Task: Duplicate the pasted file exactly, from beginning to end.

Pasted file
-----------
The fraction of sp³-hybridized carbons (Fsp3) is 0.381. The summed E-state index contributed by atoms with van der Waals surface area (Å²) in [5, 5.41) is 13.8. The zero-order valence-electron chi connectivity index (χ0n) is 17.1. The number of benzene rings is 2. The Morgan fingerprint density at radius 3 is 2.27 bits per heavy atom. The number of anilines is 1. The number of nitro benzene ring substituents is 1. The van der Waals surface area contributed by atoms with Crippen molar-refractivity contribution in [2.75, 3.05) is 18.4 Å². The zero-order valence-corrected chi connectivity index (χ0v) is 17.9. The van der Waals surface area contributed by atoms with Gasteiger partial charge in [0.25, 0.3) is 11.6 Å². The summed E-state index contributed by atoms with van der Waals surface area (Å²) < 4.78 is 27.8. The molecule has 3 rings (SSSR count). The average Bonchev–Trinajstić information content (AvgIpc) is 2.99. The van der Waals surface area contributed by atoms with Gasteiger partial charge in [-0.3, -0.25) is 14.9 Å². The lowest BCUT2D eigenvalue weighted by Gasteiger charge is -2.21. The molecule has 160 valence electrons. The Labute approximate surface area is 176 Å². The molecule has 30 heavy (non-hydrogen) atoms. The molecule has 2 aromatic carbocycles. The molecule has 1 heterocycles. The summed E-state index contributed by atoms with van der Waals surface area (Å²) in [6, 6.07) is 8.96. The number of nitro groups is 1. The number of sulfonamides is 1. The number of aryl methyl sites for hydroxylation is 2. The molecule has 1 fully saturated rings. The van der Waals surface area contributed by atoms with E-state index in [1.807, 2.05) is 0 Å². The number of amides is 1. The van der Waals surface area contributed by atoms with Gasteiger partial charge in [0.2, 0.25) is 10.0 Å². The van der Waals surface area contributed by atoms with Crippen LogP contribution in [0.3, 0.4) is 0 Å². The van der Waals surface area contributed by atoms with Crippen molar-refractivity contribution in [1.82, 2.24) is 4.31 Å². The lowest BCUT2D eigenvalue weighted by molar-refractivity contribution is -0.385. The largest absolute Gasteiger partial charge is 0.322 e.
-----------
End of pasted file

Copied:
The fraction of sp³-hybridized carbons (Fsp3) is 0.381. The summed E-state index contributed by atoms with van der Waals surface area (Å²) in [5, 5.41) is 13.8. The zero-order valence-electron chi connectivity index (χ0n) is 17.1. The number of benzene rings is 2. The Morgan fingerprint density at radius 3 is 2.27 bits per heavy atom. The number of anilines is 1. The number of nitro benzene ring substituents is 1. The van der Waals surface area contributed by atoms with Crippen molar-refractivity contribution in [2.75, 3.05) is 18.4 Å². The zero-order valence-corrected chi connectivity index (χ0v) is 17.9. The van der Waals surface area contributed by atoms with Gasteiger partial charge in [0.25, 0.3) is 11.6 Å². The summed E-state index contributed by atoms with van der Waals surface area (Å²) < 4.78 is 27.8. The molecule has 3 rings (SSSR count). The average Bonchev–Trinajstić information content (AvgIpc) is 2.99. The van der Waals surface area contributed by atoms with Gasteiger partial charge in [-0.3, -0.25) is 14.9 Å². The lowest BCUT2D eigenvalue weighted by Gasteiger charge is -2.21. The molecule has 160 valence electrons. The Labute approximate surface area is 176 Å². The molecule has 30 heavy (non-hydrogen) atoms. The molecule has 2 aromatic carbocycles. The molecule has 1 heterocycles. The summed E-state index contributed by atoms with van der Waals surface area (Å²) in [6, 6.07) is 8.96. The number of nitro groups is 1. The number of sulfonamides is 1. The number of aryl methyl sites for hydroxylation is 2. The molecule has 1 fully saturated rings. The van der Waals surface area contributed by atoms with E-state index in [1.807, 2.05) is 0 Å². The number of amides is 1. The van der Waals surface area contributed by atoms with Gasteiger partial charge in [0.2, 0.25) is 10.0 Å². The van der Waals surface area contributed by atoms with Crippen LogP contribution in [0.3, 0.4) is 0 Å². The van der Waals surface area contributed by atoms with Crippen molar-refractivity contribution in [1.82, 2.24) is 4.31 Å². The lowest BCUT2D eigenvalue weighted by molar-refractivity contribution is -0.385. The largest absolute Gasteiger partial charge is 0.322 e.